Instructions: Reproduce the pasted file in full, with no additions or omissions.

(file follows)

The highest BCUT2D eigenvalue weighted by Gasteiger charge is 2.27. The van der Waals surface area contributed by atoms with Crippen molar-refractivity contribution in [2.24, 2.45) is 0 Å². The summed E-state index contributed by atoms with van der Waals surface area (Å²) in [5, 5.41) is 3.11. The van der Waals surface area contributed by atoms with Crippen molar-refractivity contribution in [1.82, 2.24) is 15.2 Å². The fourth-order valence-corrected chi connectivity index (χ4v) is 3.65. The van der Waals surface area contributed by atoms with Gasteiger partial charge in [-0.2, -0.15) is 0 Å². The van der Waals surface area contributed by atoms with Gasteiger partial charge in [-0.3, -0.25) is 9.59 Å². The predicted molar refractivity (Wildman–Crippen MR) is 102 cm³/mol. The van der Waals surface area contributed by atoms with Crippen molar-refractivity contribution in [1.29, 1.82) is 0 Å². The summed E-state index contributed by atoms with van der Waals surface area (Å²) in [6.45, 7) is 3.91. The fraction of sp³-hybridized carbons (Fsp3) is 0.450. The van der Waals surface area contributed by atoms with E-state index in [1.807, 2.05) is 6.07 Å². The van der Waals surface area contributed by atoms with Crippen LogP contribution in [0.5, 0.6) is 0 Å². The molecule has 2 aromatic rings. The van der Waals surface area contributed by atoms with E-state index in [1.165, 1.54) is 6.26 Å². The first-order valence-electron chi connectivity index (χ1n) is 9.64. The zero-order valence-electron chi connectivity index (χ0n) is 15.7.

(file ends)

The highest BCUT2D eigenvalue weighted by Gasteiger charge is 2.27. The van der Waals surface area contributed by atoms with Crippen molar-refractivity contribution in [2.24, 2.45) is 0 Å². The summed E-state index contributed by atoms with van der Waals surface area (Å²) in [5, 5.41) is 3.11. The van der Waals surface area contributed by atoms with Crippen molar-refractivity contribution in [1.82, 2.24) is 15.2 Å². The fourth-order valence-corrected chi connectivity index (χ4v) is 3.65. The van der Waals surface area contributed by atoms with Gasteiger partial charge in [-0.2, -0.15) is 0 Å². The van der Waals surface area contributed by atoms with Gasteiger partial charge in [-0.3, -0.25) is 9.59 Å². The predicted molar refractivity (Wildman–Crippen MR) is 102 cm³/mol. The van der Waals surface area contributed by atoms with Crippen molar-refractivity contribution in [1.29, 1.82) is 0 Å². The summed E-state index contributed by atoms with van der Waals surface area (Å²) in [6.45, 7) is 3.91. The fraction of sp³-hybridized carbons (Fsp3) is 0.450. The van der Waals surface area contributed by atoms with E-state index in [1.807, 2.05) is 6.07 Å². The van der Waals surface area contributed by atoms with Crippen LogP contribution in [0.5, 0.6) is 0 Å². The molecule has 2 aromatic rings. The van der Waals surface area contributed by atoms with E-state index in [1.165, 1.54) is 6.26 Å². The first-order valence-electron chi connectivity index (χ1n) is 9.64. The zero-order valence-electron chi connectivity index (χ0n) is 15.7.